Thursday, 23 October 2014 17:49

The Four Horsemen of the Apocalypse: Book III - The End of Days

"The Four Horsemen of the Apocalypse: Book III - The End of Days" Trade Paperback Review

 

Written by James Ferguson

 

Published by Heavy Metal

 

 

Written by Michael Mendheim, Mike Kennedy, and Sean Jaffee
Illustrated by Simon Bisley
2012, 76 Pages
Trade Paperback released on October 31st, 2012

 

Review:


It's the end of the world as we know it.  Unlike the catchy song by R.E.M., this is filled with death and destruction and Leonard Bernstein is nowhere in sight.  Michael Mendheim's The Four Horsemen of the Apocalypse comes to a close with the third and final book, The End of Days.  Adam Cahill must battle his way out of Hell with the aid of his three partners to defeat the Horsemen and prevent the Apocalypse.  Should be easy, right?

The end of the world is practically a weekly occurrence in comics.  There are no lack of crazy people that want to destroy everything and there are always a bunch of heroes ready to stand up to them.  You always know that the good guys will win and the world will be saved.  Sure there might be a casualty or two, but this is the comic book industry, so they'll be back in a few years.  The Four Horsemen of the Apocalypse is an end of the world story that matters.  There's a glimmer of hope at the end of this tunnel but it's flickering.  There are legitimate consequences if Adam fails in his mission and there's a good chance of that happening.

Adam is helped along with his battle with an army of repentant souls led by Cain, who looks a helluva lot like Sayid from LOST.  These soldiers see this as an opportunity to redeem themselves.  They still have free will, even in Hell, and they have not accepted their fate in damnation.  Instead they're going to create a revolution, to reclaim Gehenna, a land of pain where souls are cleansed before their final judgement.  This place has become corrupted over the years, destroying the one chance that these sinners had at a better afterlife.

Mendheim expertly weaves his story through these pieces of religious mythology.  He does it in a way that makes total sense.  Of course someone like Cain would want redemption.  At long last he has a chance to achieve it, after spending several thousand years paying for his sins.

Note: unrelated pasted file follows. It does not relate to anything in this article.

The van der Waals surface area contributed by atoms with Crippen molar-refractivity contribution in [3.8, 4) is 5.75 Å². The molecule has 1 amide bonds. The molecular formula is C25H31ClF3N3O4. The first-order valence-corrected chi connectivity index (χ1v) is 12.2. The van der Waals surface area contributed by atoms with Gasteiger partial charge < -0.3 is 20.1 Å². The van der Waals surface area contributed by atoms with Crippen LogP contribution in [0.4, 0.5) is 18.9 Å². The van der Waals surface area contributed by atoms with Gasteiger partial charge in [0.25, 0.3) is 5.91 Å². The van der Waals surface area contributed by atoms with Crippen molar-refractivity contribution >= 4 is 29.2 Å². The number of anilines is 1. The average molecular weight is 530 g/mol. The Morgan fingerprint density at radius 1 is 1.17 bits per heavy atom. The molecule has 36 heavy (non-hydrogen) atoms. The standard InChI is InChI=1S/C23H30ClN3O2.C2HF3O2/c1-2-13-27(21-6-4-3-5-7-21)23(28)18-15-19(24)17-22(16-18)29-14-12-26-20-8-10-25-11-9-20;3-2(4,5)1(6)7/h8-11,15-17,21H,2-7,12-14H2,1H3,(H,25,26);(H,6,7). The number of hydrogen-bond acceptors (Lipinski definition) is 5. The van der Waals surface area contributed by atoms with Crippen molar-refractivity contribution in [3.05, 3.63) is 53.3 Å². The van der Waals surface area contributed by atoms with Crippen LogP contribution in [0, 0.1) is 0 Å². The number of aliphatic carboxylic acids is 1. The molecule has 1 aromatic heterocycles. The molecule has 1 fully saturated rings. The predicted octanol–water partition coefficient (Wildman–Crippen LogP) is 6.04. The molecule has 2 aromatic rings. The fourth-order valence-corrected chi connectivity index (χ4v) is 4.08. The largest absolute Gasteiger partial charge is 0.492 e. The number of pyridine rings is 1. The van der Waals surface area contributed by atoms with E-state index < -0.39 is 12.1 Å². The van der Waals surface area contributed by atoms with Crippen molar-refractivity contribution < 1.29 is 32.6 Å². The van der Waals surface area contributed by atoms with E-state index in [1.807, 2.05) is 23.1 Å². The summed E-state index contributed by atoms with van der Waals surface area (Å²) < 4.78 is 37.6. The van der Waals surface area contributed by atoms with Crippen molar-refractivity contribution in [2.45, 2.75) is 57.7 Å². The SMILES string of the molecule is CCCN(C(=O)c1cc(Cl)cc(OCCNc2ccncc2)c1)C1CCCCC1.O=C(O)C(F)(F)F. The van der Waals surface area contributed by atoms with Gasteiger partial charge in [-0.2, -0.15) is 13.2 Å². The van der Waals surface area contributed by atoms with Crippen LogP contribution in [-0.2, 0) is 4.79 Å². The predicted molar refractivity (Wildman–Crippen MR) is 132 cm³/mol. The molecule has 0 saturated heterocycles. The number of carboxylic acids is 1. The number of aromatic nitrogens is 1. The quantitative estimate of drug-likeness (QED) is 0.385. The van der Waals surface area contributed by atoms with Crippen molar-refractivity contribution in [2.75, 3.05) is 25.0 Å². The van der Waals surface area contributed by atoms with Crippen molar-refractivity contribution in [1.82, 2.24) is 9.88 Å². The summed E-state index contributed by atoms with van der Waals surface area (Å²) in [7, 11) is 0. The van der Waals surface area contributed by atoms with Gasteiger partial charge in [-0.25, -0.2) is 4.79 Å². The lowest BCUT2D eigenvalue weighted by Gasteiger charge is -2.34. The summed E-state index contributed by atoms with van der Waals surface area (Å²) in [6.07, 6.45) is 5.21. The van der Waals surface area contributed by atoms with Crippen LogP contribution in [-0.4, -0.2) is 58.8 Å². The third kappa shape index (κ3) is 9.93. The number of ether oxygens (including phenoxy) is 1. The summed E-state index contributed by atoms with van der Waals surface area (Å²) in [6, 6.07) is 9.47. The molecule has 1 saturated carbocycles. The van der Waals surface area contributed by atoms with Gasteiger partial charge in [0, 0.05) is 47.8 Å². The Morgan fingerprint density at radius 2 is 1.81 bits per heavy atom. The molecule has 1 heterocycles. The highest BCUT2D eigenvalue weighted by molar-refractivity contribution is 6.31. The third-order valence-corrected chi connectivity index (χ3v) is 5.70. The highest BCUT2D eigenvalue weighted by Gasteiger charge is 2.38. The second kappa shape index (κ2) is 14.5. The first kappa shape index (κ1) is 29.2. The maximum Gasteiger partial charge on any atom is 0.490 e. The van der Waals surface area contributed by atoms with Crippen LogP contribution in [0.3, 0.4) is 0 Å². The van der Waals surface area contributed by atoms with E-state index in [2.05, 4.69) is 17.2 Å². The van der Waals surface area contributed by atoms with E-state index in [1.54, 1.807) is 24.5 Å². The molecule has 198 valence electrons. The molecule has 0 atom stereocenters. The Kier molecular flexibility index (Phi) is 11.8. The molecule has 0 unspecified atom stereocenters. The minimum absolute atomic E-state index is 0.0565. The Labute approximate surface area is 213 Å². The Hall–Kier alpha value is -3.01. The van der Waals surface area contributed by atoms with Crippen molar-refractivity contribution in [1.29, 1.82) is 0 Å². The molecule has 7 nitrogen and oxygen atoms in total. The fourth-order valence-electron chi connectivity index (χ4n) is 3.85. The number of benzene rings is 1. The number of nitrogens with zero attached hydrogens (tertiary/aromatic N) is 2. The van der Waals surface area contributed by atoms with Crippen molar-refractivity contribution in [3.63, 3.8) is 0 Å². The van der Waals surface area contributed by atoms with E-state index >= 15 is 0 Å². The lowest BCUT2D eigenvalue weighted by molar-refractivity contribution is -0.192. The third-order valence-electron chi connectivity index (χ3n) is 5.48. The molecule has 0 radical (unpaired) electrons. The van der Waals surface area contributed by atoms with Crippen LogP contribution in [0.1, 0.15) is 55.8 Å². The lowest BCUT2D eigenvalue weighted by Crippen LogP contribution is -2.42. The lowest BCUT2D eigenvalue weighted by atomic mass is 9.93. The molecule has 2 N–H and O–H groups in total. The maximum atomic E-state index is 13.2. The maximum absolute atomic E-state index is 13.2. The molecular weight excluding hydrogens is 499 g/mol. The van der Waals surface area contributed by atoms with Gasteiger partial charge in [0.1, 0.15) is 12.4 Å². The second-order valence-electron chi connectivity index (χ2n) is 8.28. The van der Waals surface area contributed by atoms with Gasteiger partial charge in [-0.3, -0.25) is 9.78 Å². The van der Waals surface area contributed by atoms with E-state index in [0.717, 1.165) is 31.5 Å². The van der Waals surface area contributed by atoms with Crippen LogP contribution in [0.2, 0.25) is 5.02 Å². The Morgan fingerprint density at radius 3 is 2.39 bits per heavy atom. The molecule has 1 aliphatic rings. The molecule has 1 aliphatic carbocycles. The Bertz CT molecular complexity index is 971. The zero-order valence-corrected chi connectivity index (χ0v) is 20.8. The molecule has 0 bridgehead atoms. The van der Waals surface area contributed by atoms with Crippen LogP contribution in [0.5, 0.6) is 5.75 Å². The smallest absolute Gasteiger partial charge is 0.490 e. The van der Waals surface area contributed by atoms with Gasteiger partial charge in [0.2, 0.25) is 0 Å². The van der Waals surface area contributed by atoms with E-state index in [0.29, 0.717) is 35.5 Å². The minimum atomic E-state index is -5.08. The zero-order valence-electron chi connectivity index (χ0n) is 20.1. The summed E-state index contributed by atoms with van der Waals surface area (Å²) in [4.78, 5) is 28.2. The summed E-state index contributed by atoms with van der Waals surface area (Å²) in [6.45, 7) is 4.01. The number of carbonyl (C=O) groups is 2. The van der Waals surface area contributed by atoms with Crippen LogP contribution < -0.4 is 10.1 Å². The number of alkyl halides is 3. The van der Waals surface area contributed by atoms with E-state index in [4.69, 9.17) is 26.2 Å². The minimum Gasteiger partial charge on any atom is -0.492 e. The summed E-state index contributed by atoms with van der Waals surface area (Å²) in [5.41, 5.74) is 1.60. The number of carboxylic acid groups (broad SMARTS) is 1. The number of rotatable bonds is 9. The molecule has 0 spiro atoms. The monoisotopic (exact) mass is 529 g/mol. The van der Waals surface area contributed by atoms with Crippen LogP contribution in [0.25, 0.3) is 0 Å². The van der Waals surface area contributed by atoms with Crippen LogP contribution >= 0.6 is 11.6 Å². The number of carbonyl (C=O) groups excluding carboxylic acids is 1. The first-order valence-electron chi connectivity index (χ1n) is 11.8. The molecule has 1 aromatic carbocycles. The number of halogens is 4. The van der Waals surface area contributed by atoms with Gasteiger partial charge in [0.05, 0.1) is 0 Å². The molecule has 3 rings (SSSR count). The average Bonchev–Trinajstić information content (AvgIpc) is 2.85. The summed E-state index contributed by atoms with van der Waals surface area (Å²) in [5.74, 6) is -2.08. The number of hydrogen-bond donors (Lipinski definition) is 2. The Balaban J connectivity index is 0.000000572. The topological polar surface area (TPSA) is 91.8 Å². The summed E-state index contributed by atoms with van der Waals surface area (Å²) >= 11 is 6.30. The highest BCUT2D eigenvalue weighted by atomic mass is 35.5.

Although the story is epic in scale, it would be a fraction of its size if not for artist Simon Bisley.  This guy draws his ass off in The End of Days, creating a massive scale in every panel.  Bisley makes the comic larger than life and puts the situation that Adam faces in perspective.  He is up against enormous odds here.  Whether it's against the forces of Hell or the Horsemen themselves, he has a steep hill to climb.  

Each of the Horsemen is expertly designed.  They're modernized in a way that makes the original depictions of these characters look like garbage.  War is a bulky cyborg with a huge gun for an arm.  Famine (my personal favorite) looks like a demented scarecrow with a gaping mouth in his stomach.  Pestilence is a beautiful woman hiding a diseased husk of a human under her gorgeous skin.  Death is fiercer and far more menacing than the traditional long dark robes and scythe that you see in most movies and TV shows.  Even the horses that they ride are updated to match up to their style.  For example, War rides a robotic steed while Famine's looks like it's almost dead.

Throughout each book, there have been letters that are colored red.  They appear almost at random, spread out across all three trade paperbacks.  Mendheim has confirmed that there's a mystery to solve with the letters.  Now I have to go back and re-read everything to find out what that might be.  If anyone has any ideas, please let me know.

The End of Days is a satisfying conclusion to this epic tale.  The ending wraps everything up but leaves things open enough to pursue further if the need arises.  Despite the relative short length of the trade paperbacks (each one is less than 80 pages), Mendheim was able to tell a complete story with many moving parts.  He updated an old and tired mythology and made it his own.  Somehow I think that the Catholic church would be a lot cooler if they taught this kind of stuff during mass.


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